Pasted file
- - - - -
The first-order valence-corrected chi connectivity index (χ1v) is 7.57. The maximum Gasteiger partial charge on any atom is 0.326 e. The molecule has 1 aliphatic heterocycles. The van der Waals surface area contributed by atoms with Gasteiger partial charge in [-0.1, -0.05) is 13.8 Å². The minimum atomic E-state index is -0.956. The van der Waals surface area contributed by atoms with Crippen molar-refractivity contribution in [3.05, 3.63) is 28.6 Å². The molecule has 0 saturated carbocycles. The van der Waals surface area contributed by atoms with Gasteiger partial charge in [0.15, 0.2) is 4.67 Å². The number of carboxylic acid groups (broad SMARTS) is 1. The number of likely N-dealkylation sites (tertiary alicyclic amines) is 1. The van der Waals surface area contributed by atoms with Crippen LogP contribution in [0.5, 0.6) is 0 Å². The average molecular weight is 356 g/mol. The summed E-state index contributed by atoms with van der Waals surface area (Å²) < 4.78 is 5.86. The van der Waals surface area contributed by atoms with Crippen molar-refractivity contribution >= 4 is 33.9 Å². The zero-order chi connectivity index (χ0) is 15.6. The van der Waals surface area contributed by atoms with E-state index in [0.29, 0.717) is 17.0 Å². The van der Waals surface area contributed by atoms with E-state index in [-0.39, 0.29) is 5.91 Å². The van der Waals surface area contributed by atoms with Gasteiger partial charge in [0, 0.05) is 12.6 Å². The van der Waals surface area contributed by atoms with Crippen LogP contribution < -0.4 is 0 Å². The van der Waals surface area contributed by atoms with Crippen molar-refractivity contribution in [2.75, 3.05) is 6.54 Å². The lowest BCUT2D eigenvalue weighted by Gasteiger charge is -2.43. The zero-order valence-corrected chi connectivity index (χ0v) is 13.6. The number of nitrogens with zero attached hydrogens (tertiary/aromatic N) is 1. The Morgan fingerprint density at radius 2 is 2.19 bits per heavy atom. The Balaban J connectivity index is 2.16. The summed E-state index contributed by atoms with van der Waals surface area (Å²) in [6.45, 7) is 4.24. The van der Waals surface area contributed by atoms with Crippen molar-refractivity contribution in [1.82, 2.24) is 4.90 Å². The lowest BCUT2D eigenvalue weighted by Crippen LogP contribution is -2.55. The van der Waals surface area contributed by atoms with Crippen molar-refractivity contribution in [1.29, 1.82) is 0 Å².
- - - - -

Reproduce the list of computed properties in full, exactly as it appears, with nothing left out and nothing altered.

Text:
The first-order valence-corrected chi connectivity index (χ1v) is 7.57. The maximum Gasteiger partial charge on any atom is 0.326 e. The molecule has 1 aliphatic heterocycles. The van der Waals surface area contributed by atoms with Gasteiger partial charge in [-0.1, -0.05) is 13.8 Å². The minimum atomic E-state index is -0.956. The van der Waals surface area contributed by atoms with Crippen molar-refractivity contribution in [3.05, 3.63) is 28.6 Å². The molecule has 0 saturated carbocycles. The van der Waals surface area contributed by atoms with Gasteiger partial charge in [0.15, 0.2) is 4.67 Å². The number of carboxylic acid groups (broad SMARTS) is 1. The number of likely N-dealkylation sites (tertiary alicyclic amines) is 1. The van der Waals surface area contributed by atoms with Crippen LogP contribution in [0.5, 0.6) is 0 Å². The average molecular weight is 356 g/mol. The summed E-state index contributed by atoms with van der Waals surface area (Å²) < 4.78 is 5.86. The van der Waals surface area contributed by atoms with Crippen molar-refractivity contribution >= 4 is 33.9 Å². The zero-order chi connectivity index (χ0) is 15.6. The van der Waals surface area contributed by atoms with E-state index in [0.29, 0.717) is 17.0 Å². The van der Waals surface area contributed by atoms with E-state index in [-0.39, 0.29) is 5.91 Å². The van der Waals surface area contributed by atoms with Gasteiger partial charge in [0, 0.05) is 12.6 Å². The van der Waals surface area contributed by atoms with Crippen LogP contribution < -0.4 is 0 Å². The van der Waals surface area contributed by atoms with Crippen molar-refractivity contribution in [2.75, 3.05) is 6.54 Å². The lowest BCUT2D eigenvalue weighted by Gasteiger charge is -2.43. The zero-order valence-corrected chi connectivity index (χ0v) is 13.6. The number of nitrogens with zero attached hydrogens (tertiary/aromatic N) is 1. The Morgan fingerprint density at radius 2 is 2.19 bits per heavy atom. The Balaban J connectivity index is 2.16. The summed E-state index contributed by atoms with van der Waals surface area (Å²) in [6.45, 7) is 4.24. The van der Waals surface area contributed by atoms with Crippen molar-refractivity contribution in [1.82, 2.24) is 4.90 Å². The lowest BCUT2D eigenvalue weighted by Crippen LogP contribution is -2.55. The van der Waals surface area contributed by atoms with Crippen molar-refractivity contribution in [1.29, 1.82) is 0 Å².